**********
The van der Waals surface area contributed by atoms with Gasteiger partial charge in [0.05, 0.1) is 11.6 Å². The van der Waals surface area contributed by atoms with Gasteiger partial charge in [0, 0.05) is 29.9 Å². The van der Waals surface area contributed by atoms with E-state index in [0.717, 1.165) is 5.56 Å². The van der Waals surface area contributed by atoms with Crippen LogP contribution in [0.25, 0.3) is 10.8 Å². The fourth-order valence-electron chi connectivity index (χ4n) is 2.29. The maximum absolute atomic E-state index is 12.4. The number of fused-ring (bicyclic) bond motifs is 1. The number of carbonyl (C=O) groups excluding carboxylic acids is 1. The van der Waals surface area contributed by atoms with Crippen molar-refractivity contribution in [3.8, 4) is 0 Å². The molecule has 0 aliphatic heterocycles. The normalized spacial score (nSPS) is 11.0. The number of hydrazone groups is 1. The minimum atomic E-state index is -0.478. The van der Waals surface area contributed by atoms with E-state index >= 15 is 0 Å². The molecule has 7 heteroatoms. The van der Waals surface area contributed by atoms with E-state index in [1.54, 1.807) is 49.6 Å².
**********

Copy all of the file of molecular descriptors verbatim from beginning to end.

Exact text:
The van der Waals surface area contributed by atoms with Gasteiger partial charge in [0.05, 0.1) is 11.6 Å². The van der Waals surface area contributed by atoms with Gasteiger partial charge in [0, 0.05) is 29.9 Å². The van der Waals surface area contributed by atoms with E-state index in [0.717, 1.165) is 5.56 Å². The van der Waals surface area contributed by atoms with Crippen LogP contribution in [0.25, 0.3) is 10.8 Å². The fourth-order valence-electron chi connectivity index (χ4n) is 2.29. The maximum absolute atomic E-state index is 12.4. The number of fused-ring (bicyclic) bond motifs is 1. The number of carbonyl (C=O) groups excluding carboxylic acids is 1. The van der Waals surface area contributed by atoms with Crippen molar-refractivity contribution in [3.8, 4) is 0 Å². The molecule has 0 aliphatic heterocycles. The normalized spacial score (nSPS) is 11.0. The number of hydrazone groups is 1. The minimum atomic E-state index is -0.478. The van der Waals surface area contributed by atoms with E-state index >= 15 is 0 Å². The molecule has 7 heteroatoms. The van der Waals surface area contributed by atoms with E-state index in [1.54, 1.807) is 49.6 Å².